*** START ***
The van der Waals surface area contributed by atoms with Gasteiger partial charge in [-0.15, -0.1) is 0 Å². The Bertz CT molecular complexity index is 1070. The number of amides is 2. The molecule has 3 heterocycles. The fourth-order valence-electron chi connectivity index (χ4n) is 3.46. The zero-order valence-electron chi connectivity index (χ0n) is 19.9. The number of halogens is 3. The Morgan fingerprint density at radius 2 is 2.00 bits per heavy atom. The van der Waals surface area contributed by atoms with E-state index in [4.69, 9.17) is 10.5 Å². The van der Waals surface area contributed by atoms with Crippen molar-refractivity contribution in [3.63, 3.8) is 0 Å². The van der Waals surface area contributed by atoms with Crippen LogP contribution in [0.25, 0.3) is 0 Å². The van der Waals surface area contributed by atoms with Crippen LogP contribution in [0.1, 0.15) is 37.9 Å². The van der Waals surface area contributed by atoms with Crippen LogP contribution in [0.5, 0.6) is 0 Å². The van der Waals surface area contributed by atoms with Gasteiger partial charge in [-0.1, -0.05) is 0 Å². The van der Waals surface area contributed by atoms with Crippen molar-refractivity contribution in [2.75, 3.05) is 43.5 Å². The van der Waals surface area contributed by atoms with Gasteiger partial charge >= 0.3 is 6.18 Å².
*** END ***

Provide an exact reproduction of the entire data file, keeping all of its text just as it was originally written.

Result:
The van der Waals surface area contributed by atoms with Gasteiger partial charge in [-0.15, -0.1) is 0 Å². The Bertz CT molecular complexity index is 1070. The number of amides is 2. The molecule has 3 heterocycles. The fourth-order valence-electron chi connectivity index (χ4n) is 3.46. The zero-order valence-electron chi connectivity index (χ0n) is 19.9. The number of halogens is 3. The Morgan fingerprint density at radius 2 is 2.00 bits per heavy atom. The van der Waals surface area contributed by atoms with E-state index in [4.69, 9.17) is 10.5 Å². The van der Waals surface area contributed by atoms with Crippen molar-refractivity contribution in [3.63, 3.8) is 0 Å². The van der Waals surface area contributed by atoms with Crippen LogP contribution in [0.25, 0.3) is 0 Å². The van der Waals surface area contributed by atoms with Crippen LogP contribution in [0.1, 0.15) is 37.9 Å². The van der Waals surface area contributed by atoms with Crippen LogP contribution in [0.5, 0.6) is 0 Å². The van der Waals surface area contributed by atoms with Gasteiger partial charge in [-0.1, -0.05) is 0 Å². The van der Waals surface area contributed by atoms with Crippen molar-refractivity contribution in [2.75, 3.05) is 43.5 Å². The van der Waals surface area contributed by atoms with Gasteiger partial charge >= 0.3 is 6.18 Å².